From Fox's weekend "watchdog" show, Fox News Watch, Judith Miller thinks that one of the great things in 2010 to come out of the debate over the health care bill was the coining of the term "Obamacare".
MILLER: Yes, but it also brought a great term, Obamacare. It was something that people could really wrap their minds around.
COLMES: People who called it that though were the ones that were against it. It's not, it wasn't Obamacare. That was a negative term.
MILLER: That's because nobody could read that two thousand bill that was supposed to become law.
COLMES: It's so hard to read all those words.
Steve Benen has more from earlier this week on exactly why the use of that name is both annoying and deceptive.
In some center-left circles, Republicans' insistence on saying "Democrat Party" is about the most annoying rhetorical tic in the GOP lexicon.
"Obamacare" is arguably a competitive second.
Conservatives, even well-intentioned ones, who don't use the word to be obnoxious, aren't clear on why it rankles quite so much. It's not as if "Obamacare" is necessarily derogatory -- it's intended, at least by some on the right, to simply be descriptive, and it's easier than referencing "the health care reform law signed by President Obama." [...]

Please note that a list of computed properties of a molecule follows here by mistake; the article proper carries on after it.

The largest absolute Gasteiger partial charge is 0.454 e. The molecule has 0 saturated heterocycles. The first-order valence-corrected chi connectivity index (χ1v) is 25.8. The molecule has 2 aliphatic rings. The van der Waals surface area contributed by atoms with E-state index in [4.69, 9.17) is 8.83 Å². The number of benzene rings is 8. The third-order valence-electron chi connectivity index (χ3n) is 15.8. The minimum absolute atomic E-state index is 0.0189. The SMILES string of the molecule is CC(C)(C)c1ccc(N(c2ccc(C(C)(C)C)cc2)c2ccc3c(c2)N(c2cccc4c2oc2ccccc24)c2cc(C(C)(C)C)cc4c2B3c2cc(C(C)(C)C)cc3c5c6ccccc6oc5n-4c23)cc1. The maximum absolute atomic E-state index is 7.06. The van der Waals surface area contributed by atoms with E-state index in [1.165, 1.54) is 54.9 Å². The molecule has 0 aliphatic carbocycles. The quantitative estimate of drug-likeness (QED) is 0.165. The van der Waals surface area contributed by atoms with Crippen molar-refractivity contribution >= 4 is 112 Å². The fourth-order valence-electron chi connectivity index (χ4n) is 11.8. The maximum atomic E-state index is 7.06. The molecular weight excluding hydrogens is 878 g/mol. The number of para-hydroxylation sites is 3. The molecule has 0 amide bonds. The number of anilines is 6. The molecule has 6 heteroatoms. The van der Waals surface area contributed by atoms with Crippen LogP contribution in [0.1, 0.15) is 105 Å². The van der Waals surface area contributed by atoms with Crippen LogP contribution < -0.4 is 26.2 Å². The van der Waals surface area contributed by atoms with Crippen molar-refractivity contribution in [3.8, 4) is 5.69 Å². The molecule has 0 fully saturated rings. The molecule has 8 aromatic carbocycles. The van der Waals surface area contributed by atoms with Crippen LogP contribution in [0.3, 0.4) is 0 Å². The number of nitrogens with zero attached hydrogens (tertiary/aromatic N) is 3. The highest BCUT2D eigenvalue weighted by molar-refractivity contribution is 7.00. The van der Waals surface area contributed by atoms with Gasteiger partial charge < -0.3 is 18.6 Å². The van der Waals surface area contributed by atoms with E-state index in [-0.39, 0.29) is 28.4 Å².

If I had to guess, I'd say Republicans started using "Obamacare" as some kind of slur as a way of undermining the president's standing. They knew they could help tear down support for health care reform, but by attaching the president's name to it, maybe they could help tear him down, too. Remember, fairly early on in the process, Sen. Jim DeMint (R-S.C.) declared, "If we're able to stop Obama on this, it will be his Waterloo."
But in time, use of the phrase evolved. The point wasn't just about the president, per se, but about convincing the public that the initiative was what Republicans said it was: a top-down, government imposed scheme. "Obamacare" is necessarily loaded to convey an idea -- that policymakers were replacing a dysfunctional mess with one in which Americans would receive their care from the president, or at a minimum, through a process the president directs.
And if this had any basis in reality, the slur might have some merit. But the very idea is patently ridiculous, which makes the "Obamacare" as misleading as it is annoying.
Not to mention it's another way to avoid admitting that it's a Republican health care plan that they all loved until a Democratic proposed it and now they're all pretending it's "socialism" or as Steve noted in the part of his post I didn't quote here, the Politifact Lie of the Year calling it a "government takeover of healthcare". I say this panel discussion pretty well proved his points.